Internet Explorer 7 disappointed many of our users by offering far too few features much too late. After all, Firefox was way ahead with tabbed browsing, greater stability, and a seemingly bottomless pit of extensions. Then came IE7Pro, one extension with enough oomph to make IE7 worth using.
IE7's bump up to Version 2.0 doesn't actually add a whole lot more than a chance to remember what we liked about the app in the first place, but there is new support for 64-bit machines, and a hot-key combination (Control+M) that shrinks IE windows to a tray icon. In order to rustle up some revenue while keeping the program free to use, IE7Pro announced it runs search from a Google-powered toolbar, and presumably runs operations from the proceeds. Finally, Version 2 replaces the download manager with a MiniDM that's not actually so mini.
The big show, of course, is IE7Pro's major assist to Microsoft's market-dominating browser. There's a lot here--ad- and Flash-blocking, spell check (which requires installing an OpenOffice.org dictionary,) and tabbing features. Double clicking shuts down a tab, while typing a URL automatically opens it in a fresh tab. That shaves off time and steps in the course of a browsing day.… Read more
I wanted to touch on two Facebook apps this afternoon that are highly useful for people with a lot of friends. One is to keep an eye on them, while the other is simply a means of extending your presence on multiple networks at the same time.
The first is called Unfriender, and it's been kicking around since last month. Once installed and given access to your data, it'll keep an eye on people you've added as friends and let you know if they've removed you as a friend later down the line. As a reason … Read more
As part of the Consumer Electronics Show extravaganza in Las Vegas this week, Yahoo has opted to announce the next iteration of its mobile offering, Yahoo Go. The new beta product arrives at a time when just about every other huge name in tech--Google, Apple, you name it--is making a bigger push for the handset market, and (slightly) smaller brands like Facebook and MTV have been tweaking their mobile products.
Yahoo, however, isn't about to put out a Yahoo Phone. The new Yahoo Go 3.0, rather, is a free downloadable application compatible with about 30 different handsets so … Read more
With 2008 under way, Power Downloader knew it was time to get back to work. His first order of business would be to sift through e-mails that had piled up over the holidays. After scanning through the messages from various contacts around the world, Power came upon an e-mail from Francois Foto, one of Power's most trusted contacts from France.
After wishing Power Downloader a happy new year, Francois Foto mentioned that one of his new year's resolutions was to use his vast photo library in a some sort of project. One idea he thought of was to … Read more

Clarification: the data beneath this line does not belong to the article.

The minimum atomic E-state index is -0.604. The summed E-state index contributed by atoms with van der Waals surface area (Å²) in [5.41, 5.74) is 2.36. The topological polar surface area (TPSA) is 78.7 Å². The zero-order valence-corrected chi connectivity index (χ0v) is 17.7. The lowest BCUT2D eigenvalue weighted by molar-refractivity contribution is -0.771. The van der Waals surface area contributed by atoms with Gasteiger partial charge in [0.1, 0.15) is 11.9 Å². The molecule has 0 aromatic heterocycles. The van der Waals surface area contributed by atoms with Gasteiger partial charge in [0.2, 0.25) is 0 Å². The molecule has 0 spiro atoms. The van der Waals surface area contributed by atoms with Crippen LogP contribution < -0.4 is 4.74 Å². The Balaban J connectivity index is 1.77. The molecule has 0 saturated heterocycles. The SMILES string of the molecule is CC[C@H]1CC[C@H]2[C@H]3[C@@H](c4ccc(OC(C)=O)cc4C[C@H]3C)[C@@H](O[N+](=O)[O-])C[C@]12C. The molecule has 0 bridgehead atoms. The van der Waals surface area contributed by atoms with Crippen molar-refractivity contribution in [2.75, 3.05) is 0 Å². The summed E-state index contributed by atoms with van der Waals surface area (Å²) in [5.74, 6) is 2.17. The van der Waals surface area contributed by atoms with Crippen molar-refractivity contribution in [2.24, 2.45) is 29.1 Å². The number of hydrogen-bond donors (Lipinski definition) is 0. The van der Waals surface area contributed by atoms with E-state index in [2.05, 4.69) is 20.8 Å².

One of the niftier functions of Apple's Safari browser is the SnapBack function. Now a Firefox extension with the same name of SnapBack introduces this feature to Mozilla users and comes with some helpful options beyond the base function of providing a quick way to return to an impermanent bookmark.
Google and Microsoft haven't quite cornered the market on mobile search and directions apps, at least not yet. Infospace Find It!, built with the BlackBerry in mind, gives users multiple entry points to search businesses, people, and directions while squeezing in features not yet stocked by competitors.
To satisfy variant search methods, Find It! sorts searches by name, by category, and by maps and directions. When choosing to search by name, you can look up a business or person in or near a location. This wasn't always successful during my tests, nor was the reverse phone number lookup, a feature unique to Find It! among its better-known and more prosperous rivals. However, when Find It! did strike gold, it didn't skimp in doling it out. Upon locating an individual or business, users can click-to-call, view a map, get directions, save the entry to the address book, and see what else is nearby.
I should mention that both Microsoft's Windows Live Search for Windows Mobile and Google Maps for Mobile had their fair share of data holes--one didn't even register CNET after a search, the brute--so Find It!'s defaults are common to still-youthful mobile search.… Read more
It might not have much competition yet, but the most entertaining Flash game of 2008 so far is the inventive puzzler/platformer Cursor*10. At first, the gameplay looks extremely basic. Simply click on the "up" staircases to make your way through 16 levels that contain only stairs, pyramids, and buttons. Exploding pyramids give you 1 point apiece, whereas reaching the 16th level provides 100 points.
I won't ruin the game by explaining how to play, but the basic innovation of Cursor*10 is that you'll most likely need to use each of your 10 allotted cursors wisely and efficiently in order to even reach the finish, let alone collect pyramids along the way. Each of your cursors exists within the same time frame, so that by the time you reach your seventh or eighth cursor, you'll see numerous arrows scattering about the levels, blasting pyramids, pressing buttons, and scampering up stairs.… Read more
It's been hinted at for months, but Sling Media has finally officially confirmed that a BlackBerry version of the company's SlingPlayer software is on deck. The software--which allows live TV to be streamed from any Slingbox model--is designed for broadband-enabled (3G wireless or Wi-Fi) BlackBerry smartphones. The software will cost the same one-time $30 fee as the similar versions already available for Windows Mobile, Palm, and Symbian phones. Sling will be demoing an early version of the software on the Pearl 8120 at CES next week, and the company hopes to have it ready for public release by … Read more